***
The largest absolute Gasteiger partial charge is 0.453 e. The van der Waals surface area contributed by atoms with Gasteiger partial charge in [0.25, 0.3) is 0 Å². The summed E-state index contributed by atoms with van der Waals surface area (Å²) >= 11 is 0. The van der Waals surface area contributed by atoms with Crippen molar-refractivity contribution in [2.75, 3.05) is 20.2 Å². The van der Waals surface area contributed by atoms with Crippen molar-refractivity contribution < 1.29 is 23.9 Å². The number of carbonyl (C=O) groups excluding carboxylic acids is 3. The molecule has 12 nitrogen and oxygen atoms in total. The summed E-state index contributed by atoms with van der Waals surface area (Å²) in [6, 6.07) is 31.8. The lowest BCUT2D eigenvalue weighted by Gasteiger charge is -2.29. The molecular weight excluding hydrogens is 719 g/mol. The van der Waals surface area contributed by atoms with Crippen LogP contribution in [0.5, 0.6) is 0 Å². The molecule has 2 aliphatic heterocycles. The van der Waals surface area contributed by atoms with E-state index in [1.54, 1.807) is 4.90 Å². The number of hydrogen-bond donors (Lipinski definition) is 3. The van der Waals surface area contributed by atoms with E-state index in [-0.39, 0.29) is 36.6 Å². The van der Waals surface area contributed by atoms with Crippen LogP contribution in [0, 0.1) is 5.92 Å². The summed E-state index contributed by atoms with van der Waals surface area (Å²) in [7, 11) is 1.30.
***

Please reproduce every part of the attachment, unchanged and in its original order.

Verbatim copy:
The largest absolute Gasteiger partial charge is 0.453 e. The van der Waals surface area contributed by atoms with Gasteiger partial charge in [0.25, 0.3) is 0 Å². The summed E-state index contributed by atoms with van der Waals surface area (Å²) >= 11 is 0. The van der Waals surface area contributed by atoms with Crippen molar-refractivity contribution in [2.75, 3.05) is 20.2 Å². The van der Waals surface area contributed by atoms with Crippen molar-refractivity contribution < 1.29 is 23.9 Å². The number of carbonyl (C=O) groups excluding carboxylic acids is 3. The molecule has 12 nitrogen and oxygen atoms in total. The summed E-state index contributed by atoms with van der Waals surface area (Å²) in [6, 6.07) is 31.8. The lowest BCUT2D eigenvalue weighted by Gasteiger charge is -2.29. The molecular weight excluding hydrogens is 719 g/mol. The van der Waals surface area contributed by atoms with Crippen LogP contribution in [0.5, 0.6) is 0 Å². The molecule has 2 aliphatic heterocycles. The van der Waals surface area contributed by atoms with E-state index in [1.54, 1.807) is 4.90 Å². The number of hydrogen-bond donors (Lipinski definition) is 3. The van der Waals surface area contributed by atoms with E-state index in [-0.39, 0.29) is 36.6 Å². The van der Waals surface area contributed by atoms with Crippen LogP contribution in [0, 0.1) is 5.92 Å². The summed E-state index contributed by atoms with van der Waals surface area (Å²) in [7, 11) is 1.30.